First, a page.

I’ve just returned from a trip to the UK and as usual the English summer rivalled the Melbourne winter, but this didn’t stop hardy Brits from attending outdoor festivals in the pouring rain or celebrating the dawn of the summer solstice at Stonehenge when it was less than five degrees outside! While in the UK I researched some of the amazing prehistoric stone circles and earthworks that are found all over this part of the world. Circles, cairns, earth mounds, underground tunnels and springs, all connected by ley lines, criss-crossing the country like arteries and veins. Sacred energy channels linking magnetic terrestrial and celestial forces.
Inspired by the ingenuity and boldness of vision of these ancient Europeans, I decided to find out about Aboriginal astronomy. To my amazement, I discovered that we have our own mini-Stonehenge in Victoria, Australia! The Wurdi Youang stone arrangement near the You Yangs in the Geelong-Bacchus Marsh region was built by the Wathaurung people, thousands of years ago. Wurdi Youang translates as ‘big mountain in the middle of a plain’. This egg-shaped ring of stones, about 50 metres across is built in an East-West alignment. At the Western end, at the highest point of the circle, are three large waist-high stones. Ray Norris, an astrophysicist from CSIRO has done extensive research on Aboriginal astronomy. He believes that some outlying stones to the West of the circle, as viewed from these three stones, indicate the setting positions of the sun at the equinoxes and solstices. Perhaps I shouldn’t be amazed at this discovery - people all over the world have used the constellations and movement of the planets to track the passage of time for thousands of years – why would our Australian ancestors be any different?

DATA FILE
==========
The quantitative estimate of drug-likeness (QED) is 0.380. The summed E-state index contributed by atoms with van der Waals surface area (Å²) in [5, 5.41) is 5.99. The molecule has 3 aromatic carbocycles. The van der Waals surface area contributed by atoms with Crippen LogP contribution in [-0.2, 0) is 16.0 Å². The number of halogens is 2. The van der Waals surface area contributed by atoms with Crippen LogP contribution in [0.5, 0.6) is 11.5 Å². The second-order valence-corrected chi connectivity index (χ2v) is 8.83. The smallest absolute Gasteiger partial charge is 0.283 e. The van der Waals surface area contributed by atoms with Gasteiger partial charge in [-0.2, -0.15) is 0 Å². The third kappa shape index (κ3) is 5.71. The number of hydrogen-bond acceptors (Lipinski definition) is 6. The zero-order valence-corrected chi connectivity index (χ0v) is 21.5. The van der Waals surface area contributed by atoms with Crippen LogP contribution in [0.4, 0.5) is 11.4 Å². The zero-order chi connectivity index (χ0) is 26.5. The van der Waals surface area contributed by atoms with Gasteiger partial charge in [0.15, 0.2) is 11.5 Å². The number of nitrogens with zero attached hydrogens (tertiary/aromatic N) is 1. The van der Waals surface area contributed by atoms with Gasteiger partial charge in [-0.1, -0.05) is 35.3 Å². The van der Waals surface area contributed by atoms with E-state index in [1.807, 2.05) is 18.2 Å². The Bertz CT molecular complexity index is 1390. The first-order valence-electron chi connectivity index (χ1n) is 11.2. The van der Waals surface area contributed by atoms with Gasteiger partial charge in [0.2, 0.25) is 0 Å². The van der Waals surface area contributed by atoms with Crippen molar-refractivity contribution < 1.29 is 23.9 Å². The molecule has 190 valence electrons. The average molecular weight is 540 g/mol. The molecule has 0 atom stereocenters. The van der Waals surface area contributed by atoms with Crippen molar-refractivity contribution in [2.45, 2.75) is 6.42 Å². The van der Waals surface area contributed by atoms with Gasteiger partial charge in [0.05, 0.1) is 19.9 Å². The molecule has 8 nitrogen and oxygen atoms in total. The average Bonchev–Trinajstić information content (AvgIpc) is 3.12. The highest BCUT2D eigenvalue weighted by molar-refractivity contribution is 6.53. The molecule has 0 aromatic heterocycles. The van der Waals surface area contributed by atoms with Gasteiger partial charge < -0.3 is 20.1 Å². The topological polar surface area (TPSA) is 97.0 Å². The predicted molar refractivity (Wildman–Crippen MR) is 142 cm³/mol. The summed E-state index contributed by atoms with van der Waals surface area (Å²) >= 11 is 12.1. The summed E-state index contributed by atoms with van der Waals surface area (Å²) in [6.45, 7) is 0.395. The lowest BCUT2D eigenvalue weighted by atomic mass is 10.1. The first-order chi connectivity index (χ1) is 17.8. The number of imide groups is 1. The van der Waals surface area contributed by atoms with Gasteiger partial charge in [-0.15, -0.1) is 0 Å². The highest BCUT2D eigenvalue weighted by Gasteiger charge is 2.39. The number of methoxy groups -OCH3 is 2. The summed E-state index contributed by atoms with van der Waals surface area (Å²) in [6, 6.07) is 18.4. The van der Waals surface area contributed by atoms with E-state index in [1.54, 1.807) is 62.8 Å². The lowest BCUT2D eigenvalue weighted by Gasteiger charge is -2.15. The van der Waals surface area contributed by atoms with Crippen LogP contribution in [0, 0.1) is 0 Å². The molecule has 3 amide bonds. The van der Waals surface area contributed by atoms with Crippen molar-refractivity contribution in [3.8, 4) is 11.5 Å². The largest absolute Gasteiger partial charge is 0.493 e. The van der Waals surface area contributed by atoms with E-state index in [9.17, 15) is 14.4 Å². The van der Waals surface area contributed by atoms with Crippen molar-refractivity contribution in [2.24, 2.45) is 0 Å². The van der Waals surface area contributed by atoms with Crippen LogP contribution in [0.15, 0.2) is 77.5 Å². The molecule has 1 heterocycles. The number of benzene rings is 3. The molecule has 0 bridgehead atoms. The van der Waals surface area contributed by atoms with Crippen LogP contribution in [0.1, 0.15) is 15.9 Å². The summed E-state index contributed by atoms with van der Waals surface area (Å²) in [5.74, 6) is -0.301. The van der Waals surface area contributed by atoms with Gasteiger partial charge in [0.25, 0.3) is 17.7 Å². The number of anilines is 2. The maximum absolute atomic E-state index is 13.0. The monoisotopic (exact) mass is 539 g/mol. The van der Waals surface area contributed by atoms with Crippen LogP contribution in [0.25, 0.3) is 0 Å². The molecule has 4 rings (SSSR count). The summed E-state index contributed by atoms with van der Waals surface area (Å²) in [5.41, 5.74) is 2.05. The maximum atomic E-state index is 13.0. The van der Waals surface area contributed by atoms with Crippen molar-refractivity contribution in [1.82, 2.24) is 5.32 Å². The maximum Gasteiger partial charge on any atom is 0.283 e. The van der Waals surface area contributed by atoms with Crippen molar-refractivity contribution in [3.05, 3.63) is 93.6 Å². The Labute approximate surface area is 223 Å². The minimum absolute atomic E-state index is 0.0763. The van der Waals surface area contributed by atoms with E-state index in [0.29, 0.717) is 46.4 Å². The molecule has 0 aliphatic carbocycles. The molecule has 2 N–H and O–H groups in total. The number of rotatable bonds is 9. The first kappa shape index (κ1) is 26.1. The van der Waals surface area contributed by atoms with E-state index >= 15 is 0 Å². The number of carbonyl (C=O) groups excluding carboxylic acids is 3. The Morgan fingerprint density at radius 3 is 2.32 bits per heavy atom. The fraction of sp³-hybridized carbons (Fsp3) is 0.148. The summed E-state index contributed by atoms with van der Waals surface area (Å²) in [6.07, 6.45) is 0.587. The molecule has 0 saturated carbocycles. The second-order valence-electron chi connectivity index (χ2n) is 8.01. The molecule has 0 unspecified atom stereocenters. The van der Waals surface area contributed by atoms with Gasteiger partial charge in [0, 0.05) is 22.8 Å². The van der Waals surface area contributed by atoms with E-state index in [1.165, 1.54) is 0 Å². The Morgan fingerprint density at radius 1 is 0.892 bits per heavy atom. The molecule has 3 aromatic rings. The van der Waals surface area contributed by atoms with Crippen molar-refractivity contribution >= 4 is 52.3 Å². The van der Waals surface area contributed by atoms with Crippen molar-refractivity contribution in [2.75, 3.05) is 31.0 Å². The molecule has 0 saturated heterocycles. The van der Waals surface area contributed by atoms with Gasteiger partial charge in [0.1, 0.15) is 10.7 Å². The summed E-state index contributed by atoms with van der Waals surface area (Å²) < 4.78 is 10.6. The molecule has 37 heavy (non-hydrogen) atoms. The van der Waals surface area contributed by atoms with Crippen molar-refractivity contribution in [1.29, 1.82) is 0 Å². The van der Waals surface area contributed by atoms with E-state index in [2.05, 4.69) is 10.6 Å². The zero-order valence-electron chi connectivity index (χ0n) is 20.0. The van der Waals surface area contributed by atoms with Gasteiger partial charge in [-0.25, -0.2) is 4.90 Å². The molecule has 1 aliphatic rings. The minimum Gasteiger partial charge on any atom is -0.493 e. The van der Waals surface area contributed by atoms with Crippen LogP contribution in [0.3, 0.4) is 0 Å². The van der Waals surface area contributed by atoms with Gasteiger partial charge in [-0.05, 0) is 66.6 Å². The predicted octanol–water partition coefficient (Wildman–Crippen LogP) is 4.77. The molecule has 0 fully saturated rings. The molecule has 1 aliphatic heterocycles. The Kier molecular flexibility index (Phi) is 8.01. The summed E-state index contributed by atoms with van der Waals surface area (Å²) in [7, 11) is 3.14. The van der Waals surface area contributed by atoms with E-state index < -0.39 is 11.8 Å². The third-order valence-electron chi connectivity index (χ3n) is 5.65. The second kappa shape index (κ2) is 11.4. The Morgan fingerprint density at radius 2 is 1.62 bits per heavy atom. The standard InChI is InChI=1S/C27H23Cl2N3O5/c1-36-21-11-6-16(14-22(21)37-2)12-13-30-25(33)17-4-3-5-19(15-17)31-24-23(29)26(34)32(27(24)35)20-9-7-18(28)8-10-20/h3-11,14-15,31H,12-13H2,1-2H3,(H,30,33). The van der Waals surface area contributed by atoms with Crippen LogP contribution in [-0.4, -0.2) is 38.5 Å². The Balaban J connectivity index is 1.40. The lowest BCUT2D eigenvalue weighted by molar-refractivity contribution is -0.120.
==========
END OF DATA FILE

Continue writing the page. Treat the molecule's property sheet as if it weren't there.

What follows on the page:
Norris also tells us that some Aboriginal tribes used the sky as a calendar to tell them when it's time to move to a new location or new food supply, just as the ancient Egyptians looked to the heliacal rising of Sirius to tell them when the Nile would flood to fertilise their lands. The Boorong people in Victoria know that when the "Mallee Fowl" constellation (Lyra) disappears in October, to "sit with the Sun", it's time to start gathering her eggs on Earth and when Lyra reappears in March, the birds are about to build their nests.